Sears: Part of what we do is configure the system to their specific needs. Ten or 15 years ago, people said we had no business putting Epic into Federally Qualified Health Centers because they needed something lighter, and I kept saying, ‘No, the care is more complex.’ The care is very complex in rural areas. They might not have all of the providers to actually take care of them, but if they can create the demand in a regional area, they're going to need that capability. There are two reasons why Epic scales for the types of organizations we work with. One is that the complexity of the patient population demands a more robust system. And the second is that it creates an opportunity for those organizations to grow and become stronger, and then the tools are ready and available for when they need them. They're not having to go out and do add-ons. That makes growth and strengthening those organizations easier from an administrative standpoint for those organizations.
HCI: I just saw an announcement of 23 critical access hospitals in North Dakota banding together into an organization and clinically integrated network. Is that the type of group you are looking to work with? They are coordinating their efforts and looking for shared service contracts.
Sears: We would love to work with a group like that. Funny thing that you say North Dakota, because I actually grew up in North Dakota,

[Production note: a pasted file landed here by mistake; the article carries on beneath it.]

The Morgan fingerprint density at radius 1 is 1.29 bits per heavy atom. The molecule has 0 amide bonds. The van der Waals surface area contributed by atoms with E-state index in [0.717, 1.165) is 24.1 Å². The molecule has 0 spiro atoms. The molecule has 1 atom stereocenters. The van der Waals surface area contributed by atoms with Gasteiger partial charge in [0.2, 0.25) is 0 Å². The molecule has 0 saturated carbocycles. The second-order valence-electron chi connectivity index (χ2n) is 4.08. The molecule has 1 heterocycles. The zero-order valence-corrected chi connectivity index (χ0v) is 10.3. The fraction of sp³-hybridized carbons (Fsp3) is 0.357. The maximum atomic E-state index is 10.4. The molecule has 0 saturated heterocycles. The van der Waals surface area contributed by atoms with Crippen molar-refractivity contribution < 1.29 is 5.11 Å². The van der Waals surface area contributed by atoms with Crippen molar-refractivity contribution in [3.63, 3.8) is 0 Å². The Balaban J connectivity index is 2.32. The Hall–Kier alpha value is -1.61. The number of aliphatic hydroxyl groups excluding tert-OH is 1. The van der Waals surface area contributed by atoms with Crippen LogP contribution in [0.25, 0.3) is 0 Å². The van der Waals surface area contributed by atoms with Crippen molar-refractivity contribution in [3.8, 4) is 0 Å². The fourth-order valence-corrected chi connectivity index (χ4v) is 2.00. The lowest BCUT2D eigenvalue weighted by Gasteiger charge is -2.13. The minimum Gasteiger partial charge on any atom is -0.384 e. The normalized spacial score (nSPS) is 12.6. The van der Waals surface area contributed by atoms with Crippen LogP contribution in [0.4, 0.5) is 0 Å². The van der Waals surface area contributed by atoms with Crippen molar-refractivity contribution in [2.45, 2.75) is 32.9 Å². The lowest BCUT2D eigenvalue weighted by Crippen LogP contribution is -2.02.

HCI: Have you seen rural hospitals banding together like that in other states where you can go in and work with a single group representing many small hospitals?
Sears: We're starting to see some of that. Remember, we're new into this. We're learning as fast as we possibly can. But we are running into groups like that and having some really interesting conversations.
HCI: On the ambulatory side, OCHIN has taken a learning laboratory approach that brings people from clinics together into collaboratives to work on problem-solving together. Will that same approach apply to the hospital setting?
Sears: Yes, it absolutely will. As we get more volume, we will begin the process of doing that shared learning and joint decision-making to some degree and bringing our best practices forward and sharing them across those other hospitals just like we do on the ambulatory side.
HCI: Let’s switch and talk about the ambulatory side for a minute. OCHIN recently had an announcement about more ambulatory clinics in Iowa becoming part of a statewide collaboration joining your network. Now you've got almost all the community health centers in Iowa working together under the same umbrella. What are some of the benefits to them of working together?
Sears: The Iowa group did all the work in bringing them all together and they keep them all together by having a clinical integrated network. They do contracting together and they work with the Medicaid agency in Iowa together. They're taking risk. So it's a pretty sophisticated network. I like to think of us as an enabler of what they're already doing.
HCI: Anything else happening at OCHIN that you want to mention?
Sears: I want to mention some of the impact we're making around research, and some of the power of the NIH AIM AHEAD project that we're a part of. It is a really powerful project. What you're really seeing us do is take this network that's been built and using that to actually drive policy and drive impact related to outcomes for patients.
The growth of OCHIN has meant we can do work around research and quality improvement in areas that wouldn't normally have it. That’s the purpose of the growth. The more members we have, the more we can strengthen the system.